Strength in Papers
He explains, "The YUPO paper (formerly Kindura) is very durable. It is waterproof and tear-resistant. Publishers producing books for harsh environments may want to consider using this product. However, they will have to consider the cost implications because this paper costs about 10 times as much as regular paper." YUPO's synthetic paper (www.yupo.com) holds inks for perforation, die-cutting and foil stamping. In fact, YUPO was the official paper supplier for the Alaskan Iditarod race because the paper is capable of surviving arctic weather.
Greg Bill, development director of the annual Iditarod, explains, "We selected YUPO synthetic paper because of its rugged qualities. YUPO is tear-proof and waterproof. Having paper that is virtually indestructible will serve as a boon to mushers. They will be able to keep track of their dogs' eating and sleeping patterns in the dog diaries. Additionally, the race officials and veterinarians can highlight routine evaluations for race officials at the next checkpoint with complete confidence that the documents will remain in excellent condition over the course of the two- to three-week race."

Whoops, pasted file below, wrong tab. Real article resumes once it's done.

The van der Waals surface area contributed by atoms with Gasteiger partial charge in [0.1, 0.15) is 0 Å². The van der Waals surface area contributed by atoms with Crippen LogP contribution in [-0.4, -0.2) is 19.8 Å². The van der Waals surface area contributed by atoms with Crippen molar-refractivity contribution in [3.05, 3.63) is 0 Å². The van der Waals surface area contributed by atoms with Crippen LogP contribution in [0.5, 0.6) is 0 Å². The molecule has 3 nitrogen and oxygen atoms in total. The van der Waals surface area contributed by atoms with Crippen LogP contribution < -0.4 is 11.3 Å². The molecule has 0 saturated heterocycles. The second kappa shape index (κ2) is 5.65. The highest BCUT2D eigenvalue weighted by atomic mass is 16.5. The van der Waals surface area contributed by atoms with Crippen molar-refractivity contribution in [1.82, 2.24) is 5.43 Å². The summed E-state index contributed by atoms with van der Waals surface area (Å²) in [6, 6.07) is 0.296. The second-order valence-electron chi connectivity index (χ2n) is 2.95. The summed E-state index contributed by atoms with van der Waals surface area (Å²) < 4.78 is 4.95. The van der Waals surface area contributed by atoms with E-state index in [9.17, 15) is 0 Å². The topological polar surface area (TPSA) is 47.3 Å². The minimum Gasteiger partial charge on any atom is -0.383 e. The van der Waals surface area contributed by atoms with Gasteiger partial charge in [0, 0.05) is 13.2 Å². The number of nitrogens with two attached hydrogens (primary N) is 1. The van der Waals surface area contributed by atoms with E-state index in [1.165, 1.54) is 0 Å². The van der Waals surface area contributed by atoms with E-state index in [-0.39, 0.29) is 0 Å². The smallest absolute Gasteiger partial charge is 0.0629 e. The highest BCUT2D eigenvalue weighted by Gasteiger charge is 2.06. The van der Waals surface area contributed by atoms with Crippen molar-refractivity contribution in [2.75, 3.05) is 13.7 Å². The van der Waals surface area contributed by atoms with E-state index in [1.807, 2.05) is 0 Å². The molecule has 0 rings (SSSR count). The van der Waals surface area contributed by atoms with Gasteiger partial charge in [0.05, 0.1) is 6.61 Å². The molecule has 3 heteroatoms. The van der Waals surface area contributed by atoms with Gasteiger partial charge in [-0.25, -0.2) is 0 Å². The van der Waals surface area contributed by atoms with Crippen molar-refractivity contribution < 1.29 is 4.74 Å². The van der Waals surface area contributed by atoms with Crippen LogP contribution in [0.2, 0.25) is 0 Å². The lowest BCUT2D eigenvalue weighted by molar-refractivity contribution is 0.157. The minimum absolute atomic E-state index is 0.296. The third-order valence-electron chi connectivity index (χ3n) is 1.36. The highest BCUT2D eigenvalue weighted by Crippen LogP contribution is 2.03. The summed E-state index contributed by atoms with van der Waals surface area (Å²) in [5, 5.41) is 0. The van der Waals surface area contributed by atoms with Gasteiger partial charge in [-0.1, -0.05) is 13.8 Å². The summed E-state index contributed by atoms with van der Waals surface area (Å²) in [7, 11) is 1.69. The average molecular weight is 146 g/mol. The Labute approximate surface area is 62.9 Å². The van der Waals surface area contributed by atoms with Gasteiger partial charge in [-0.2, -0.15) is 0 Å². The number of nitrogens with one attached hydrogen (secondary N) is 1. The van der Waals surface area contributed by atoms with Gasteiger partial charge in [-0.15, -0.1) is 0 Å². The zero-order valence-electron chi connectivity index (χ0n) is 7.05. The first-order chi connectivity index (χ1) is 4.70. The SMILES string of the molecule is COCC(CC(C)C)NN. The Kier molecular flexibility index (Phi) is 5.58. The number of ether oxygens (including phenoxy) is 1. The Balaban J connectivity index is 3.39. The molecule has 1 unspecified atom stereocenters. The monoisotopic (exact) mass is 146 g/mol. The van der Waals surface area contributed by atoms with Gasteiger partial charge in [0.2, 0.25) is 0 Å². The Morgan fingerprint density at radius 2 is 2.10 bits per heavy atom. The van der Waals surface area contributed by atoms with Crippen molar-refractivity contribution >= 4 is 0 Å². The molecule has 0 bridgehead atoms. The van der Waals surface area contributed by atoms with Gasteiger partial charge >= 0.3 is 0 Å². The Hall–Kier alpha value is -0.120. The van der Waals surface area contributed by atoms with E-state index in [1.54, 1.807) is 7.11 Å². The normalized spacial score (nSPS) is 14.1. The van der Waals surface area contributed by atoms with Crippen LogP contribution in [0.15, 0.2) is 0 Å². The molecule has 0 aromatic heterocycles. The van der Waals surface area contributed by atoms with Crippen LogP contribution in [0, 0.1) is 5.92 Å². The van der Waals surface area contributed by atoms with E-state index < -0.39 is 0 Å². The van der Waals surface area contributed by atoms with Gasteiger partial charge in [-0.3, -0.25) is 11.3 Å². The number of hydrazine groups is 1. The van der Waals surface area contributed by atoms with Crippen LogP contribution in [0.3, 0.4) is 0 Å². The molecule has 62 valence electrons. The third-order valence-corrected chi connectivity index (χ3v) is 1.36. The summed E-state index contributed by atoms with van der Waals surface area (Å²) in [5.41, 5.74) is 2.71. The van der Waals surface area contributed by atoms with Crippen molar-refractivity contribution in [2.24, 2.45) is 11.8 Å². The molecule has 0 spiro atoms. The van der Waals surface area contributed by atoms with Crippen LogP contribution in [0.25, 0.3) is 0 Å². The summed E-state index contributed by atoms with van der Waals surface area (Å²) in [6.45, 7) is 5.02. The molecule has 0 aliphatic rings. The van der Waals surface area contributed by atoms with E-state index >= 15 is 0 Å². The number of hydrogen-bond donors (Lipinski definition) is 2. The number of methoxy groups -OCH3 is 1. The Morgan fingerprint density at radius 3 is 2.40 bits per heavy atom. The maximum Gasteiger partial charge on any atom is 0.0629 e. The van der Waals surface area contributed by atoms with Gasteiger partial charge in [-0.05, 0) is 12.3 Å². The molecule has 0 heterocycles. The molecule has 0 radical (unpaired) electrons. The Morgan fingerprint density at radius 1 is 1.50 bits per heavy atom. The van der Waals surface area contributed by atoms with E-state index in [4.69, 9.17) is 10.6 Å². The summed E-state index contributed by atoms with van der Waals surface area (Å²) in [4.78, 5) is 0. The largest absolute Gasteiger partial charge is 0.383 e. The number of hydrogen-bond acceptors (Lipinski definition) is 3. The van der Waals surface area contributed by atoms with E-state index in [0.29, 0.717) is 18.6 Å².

Mainthow explains like many of the synthetics on the market, durable traditional paper can also survive the elements. He says, "TruTech is more rigid, where a synthetic is usually more flimsy, which is not necessarily a derogatory quality, just different."
Arjobex (www.arjobex.com), a subsidiary of Arlo Wiggins, produces a printable synthetic called PolyArt that contains no chlorine or halogens, producing neither dioxine nor any other toxic by-products. The paper, though it can be used in traditional printing applications, also stands up to the test of water, weather and grease. According to the company, PolyArt satisfies flexography, lithography, gravure, rotary letterpress, screen, as well as variable systems such as thermal transfer, ion deposition, dot matrix and ink-jet printing. Its clay coating holds color without requiring special preparation, unlike many other synthetics. "Use litho inks (which have low mineral oil content) to control ink/water balance," instructs Arjobex. "You'll get the same printing result, with minimum damping and less ink film."